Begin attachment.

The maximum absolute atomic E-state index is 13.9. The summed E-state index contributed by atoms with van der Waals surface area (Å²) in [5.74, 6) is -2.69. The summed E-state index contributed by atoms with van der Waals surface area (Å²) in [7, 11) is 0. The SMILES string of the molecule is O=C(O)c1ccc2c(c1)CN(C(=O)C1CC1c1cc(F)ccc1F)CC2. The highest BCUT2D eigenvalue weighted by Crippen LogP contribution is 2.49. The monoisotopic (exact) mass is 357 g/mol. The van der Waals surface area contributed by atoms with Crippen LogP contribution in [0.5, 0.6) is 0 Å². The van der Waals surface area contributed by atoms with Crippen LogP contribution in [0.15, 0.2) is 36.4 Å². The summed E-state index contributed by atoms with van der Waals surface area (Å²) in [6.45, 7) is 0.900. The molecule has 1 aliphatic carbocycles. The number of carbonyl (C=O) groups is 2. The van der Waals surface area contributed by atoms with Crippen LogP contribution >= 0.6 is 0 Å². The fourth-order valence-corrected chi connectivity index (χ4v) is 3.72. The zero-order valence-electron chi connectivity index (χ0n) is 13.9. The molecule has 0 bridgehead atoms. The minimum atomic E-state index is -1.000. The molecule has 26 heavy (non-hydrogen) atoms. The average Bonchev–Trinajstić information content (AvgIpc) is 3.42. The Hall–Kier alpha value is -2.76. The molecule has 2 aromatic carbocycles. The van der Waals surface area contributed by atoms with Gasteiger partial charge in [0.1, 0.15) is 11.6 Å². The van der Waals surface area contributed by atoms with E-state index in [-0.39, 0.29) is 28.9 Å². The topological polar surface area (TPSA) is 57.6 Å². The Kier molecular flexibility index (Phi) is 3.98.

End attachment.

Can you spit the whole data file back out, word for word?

The maximum absolute atomic E-state index is 13.9. The summed E-state index contributed by atoms with van der Waals surface area (Å²) in [5.74, 6) is -2.69. The summed E-state index contributed by atoms with van der Waals surface area (Å²) in [7, 11) is 0. The SMILES string of the molecule is O=C(O)c1ccc2c(c1)CN(C(=O)C1CC1c1cc(F)ccc1F)CC2. The highest BCUT2D eigenvalue weighted by Crippen LogP contribution is 2.49. The monoisotopic (exact) mass is 357 g/mol. The van der Waals surface area contributed by atoms with Crippen LogP contribution in [0.5, 0.6) is 0 Å². The van der Waals surface area contributed by atoms with Crippen LogP contribution in [0.15, 0.2) is 36.4 Å². The summed E-state index contributed by atoms with van der Waals surface area (Å²) in [6.45, 7) is 0.900. The molecule has 1 aliphatic carbocycles. The number of carbonyl (C=O) groups is 2. The van der Waals surface area contributed by atoms with Crippen LogP contribution >= 0.6 is 0 Å². The fourth-order valence-corrected chi connectivity index (χ4v) is 3.72. The zero-order valence-electron chi connectivity index (χ0n) is 13.9. The molecule has 0 bridgehead atoms. The minimum atomic E-state index is -1.000. The molecule has 26 heavy (non-hydrogen) atoms. The average Bonchev–Trinajstić information content (AvgIpc) is 3.42. The Hall–Kier alpha value is -2.76. The molecule has 2 aromatic carbocycles. The van der Waals surface area contributed by atoms with Gasteiger partial charge in [0.1, 0.15) is 11.6 Å². The van der Waals surface area contributed by atoms with E-state index in [-0.39, 0.29) is 28.9 Å². The topological polar surface area (TPSA) is 57.6 Å². The Kier molecular flexibility index (Phi) is 3.98.